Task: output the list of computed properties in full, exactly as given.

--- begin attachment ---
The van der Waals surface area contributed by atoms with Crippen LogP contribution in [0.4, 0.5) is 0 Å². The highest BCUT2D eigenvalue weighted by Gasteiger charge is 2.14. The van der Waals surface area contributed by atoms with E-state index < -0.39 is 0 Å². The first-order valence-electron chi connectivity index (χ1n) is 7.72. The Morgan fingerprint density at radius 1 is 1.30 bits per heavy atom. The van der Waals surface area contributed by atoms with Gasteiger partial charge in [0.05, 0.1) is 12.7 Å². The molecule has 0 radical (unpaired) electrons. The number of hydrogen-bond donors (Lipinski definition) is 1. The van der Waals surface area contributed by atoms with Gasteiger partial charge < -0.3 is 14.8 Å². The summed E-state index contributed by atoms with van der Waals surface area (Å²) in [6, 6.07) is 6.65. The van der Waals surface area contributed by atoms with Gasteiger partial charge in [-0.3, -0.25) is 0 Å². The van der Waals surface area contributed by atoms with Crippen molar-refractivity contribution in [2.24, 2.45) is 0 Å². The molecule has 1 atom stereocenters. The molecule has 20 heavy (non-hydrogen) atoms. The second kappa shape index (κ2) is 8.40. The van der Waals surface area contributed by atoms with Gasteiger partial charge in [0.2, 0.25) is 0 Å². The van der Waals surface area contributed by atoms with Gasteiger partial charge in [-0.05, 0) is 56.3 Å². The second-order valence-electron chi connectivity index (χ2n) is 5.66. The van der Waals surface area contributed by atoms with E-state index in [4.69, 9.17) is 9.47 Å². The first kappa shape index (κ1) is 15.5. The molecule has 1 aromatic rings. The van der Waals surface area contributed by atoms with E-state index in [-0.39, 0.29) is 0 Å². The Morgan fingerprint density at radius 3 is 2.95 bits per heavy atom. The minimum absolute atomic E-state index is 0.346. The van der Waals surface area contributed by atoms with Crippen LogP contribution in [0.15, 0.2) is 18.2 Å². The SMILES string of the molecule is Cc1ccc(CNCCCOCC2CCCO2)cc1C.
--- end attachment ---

The van der Waals surface area contributed by atoms with Crippen LogP contribution in [0.4, 0.5) is 0 Å². The highest BCUT2D eigenvalue weighted by Gasteiger charge is 2.14. The van der Waals surface area contributed by atoms with E-state index < -0.39 is 0 Å². The first-order valence-electron chi connectivity index (χ1n) is 7.72. The Morgan fingerprint density at radius 1 is 1.30 bits per heavy atom. The van der Waals surface area contributed by atoms with Gasteiger partial charge in [0.05, 0.1) is 12.7 Å². The molecule has 0 radical (unpaired) electrons. The number of hydrogen-bond donors (Lipinski definition) is 1. The van der Waals surface area contributed by atoms with Gasteiger partial charge < -0.3 is 14.8 Å². The summed E-state index contributed by atoms with van der Waals surface area (Å²) in [6, 6.07) is 6.65. The van der Waals surface area contributed by atoms with Gasteiger partial charge in [-0.3, -0.25) is 0 Å². The van der Waals surface area contributed by atoms with Crippen molar-refractivity contribution in [2.24, 2.45) is 0 Å². The molecule has 1 atom stereocenters. The molecule has 20 heavy (non-hydrogen) atoms. The second kappa shape index (κ2) is 8.40. The van der Waals surface area contributed by atoms with Gasteiger partial charge in [0.2, 0.25) is 0 Å². The van der Waals surface area contributed by atoms with Gasteiger partial charge in [-0.05, 0) is 56.3 Å². The second-order valence-electron chi connectivity index (χ2n) is 5.66. The van der Waals surface area contributed by atoms with E-state index in [4.69, 9.17) is 9.47 Å². The first kappa shape index (κ1) is 15.5. The molecule has 1 aromatic rings. The van der Waals surface area contributed by atoms with E-state index in [-0.39, 0.29) is 0 Å². The Morgan fingerprint density at radius 3 is 2.95 bits per heavy atom. The minimum absolute atomic E-state index is 0.346. The van der Waals surface area contributed by atoms with Crippen LogP contribution in [0.15, 0.2) is 18.2 Å². The SMILES string of the molecule is Cc1ccc(CNCCCOCC2CCCO2)cc1C.